Quirky Coffee Shops In Tokyo Now The Norm

3 January 2016
Read Time: 3.5 mins

“If you will please follow the large red tongue, you’ll find a cup of coffee waiting for you inside the monster’s belly.” We’re surrounded by more neon colours and excited girls than at a Little Mix concert, and despite my guide’s translation, I’m confused.

But it’s safe to say that having a latte in Tokyo is a lot more fun than in Australia, where the best you can hope for is a laugh from a Starbucks employee shouting out a fake name which sounds a bit like a rude word.

cat cafe Regulars come back to the Cat Café again and again to see the one they’re most fond of

Although you’ll find the world’s busiest and most profitable Starbucks in Shibuya, where there are just a few coffee options and they won’t write your name on the cups (instead there are messages like “Try hard with your job!”), Tokyo’s cafe culture delivers much more than the green mermaid.

Aimed at 'salarymen' looking for a quick caffeine fix on the way to work, coffee shops took off here in the Seventies. Since then the scene has evolved, with each cafe owner vying to create the most unusual and original destination, complete with perfectly ordered queues of people waiting for an experience with their espresso.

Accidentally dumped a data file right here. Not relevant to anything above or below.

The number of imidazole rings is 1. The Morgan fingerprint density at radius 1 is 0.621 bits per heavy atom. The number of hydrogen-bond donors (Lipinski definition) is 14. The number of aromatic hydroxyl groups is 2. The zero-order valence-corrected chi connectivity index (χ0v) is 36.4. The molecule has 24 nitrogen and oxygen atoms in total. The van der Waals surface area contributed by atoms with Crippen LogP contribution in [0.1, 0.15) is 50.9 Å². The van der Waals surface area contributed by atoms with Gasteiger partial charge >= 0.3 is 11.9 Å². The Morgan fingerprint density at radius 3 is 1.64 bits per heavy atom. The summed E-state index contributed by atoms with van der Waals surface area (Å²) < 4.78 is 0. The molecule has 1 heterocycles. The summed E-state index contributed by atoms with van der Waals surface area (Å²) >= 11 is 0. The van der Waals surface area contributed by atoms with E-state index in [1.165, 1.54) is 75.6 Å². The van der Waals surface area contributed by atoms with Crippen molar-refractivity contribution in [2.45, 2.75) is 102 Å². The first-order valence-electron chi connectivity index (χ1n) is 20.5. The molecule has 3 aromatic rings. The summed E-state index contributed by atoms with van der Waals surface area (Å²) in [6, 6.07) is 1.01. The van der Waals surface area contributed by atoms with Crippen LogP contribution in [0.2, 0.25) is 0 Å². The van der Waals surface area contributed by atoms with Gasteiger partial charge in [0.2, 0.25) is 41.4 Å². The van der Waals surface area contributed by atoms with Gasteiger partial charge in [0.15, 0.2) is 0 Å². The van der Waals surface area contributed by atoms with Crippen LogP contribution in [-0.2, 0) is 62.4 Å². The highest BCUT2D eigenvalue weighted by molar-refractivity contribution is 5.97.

An import from Taiwan, 'cat cafes' – with resident felines wandering among the tables – first appeared in Japan in 2004, and the concept has since spread to the UK.

Now you don’t have to look far in Tokyo to find one, but if you’re bored with cats then there are also owl, goat, penguin and rabbit cafes (one of which makes you wear bunny ears while queuing to get in).

Bustling Tokyo

I climb to the fourth floor of a nondescript building in Akihabara to visit Cat Cafe Nyanny, where after popping on some slippers and washing my hands I part with 1,000 yen (A$12) to play with some moggies for an hour.

Busy Tokyo Bustling Tokyo

It’s a distinctly odd experience, akin to being in a cat-obsessed stranger’s flat, but is pleasantly relaxed compared to the hectic city outside. Downstairs there’s enough wood panelling on the walls to rival a sauna, while upstairs it’s all about sofas and scratching posts.

It’s filled with locals who don’t have the time or space for a pet of their own – they pick up toys from the boxes by the counter in an effort to get the attention of the 30 cats. Regulars come back again and again to see the one they’re most fond of.

I’m shown very little interest until I buy a coffee; as soon as the milk carton comes out I’m king of the cats.

Akihabara Australia gave the world selfies and Akihabara is giving a cat cafe society

For outsiders, it can be hard to keep up with the latest and greatest new additions to Tokyo’s cafe scene. So I meet up with Inside Japan Tours’ American guide Tyler, who decides my next stop needs to be the Kawaii Monster Cafe.


Want more on quirky cafes? Where To Find Tokyo’s Quirky Cafes

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Heading Down The Monster's Tongue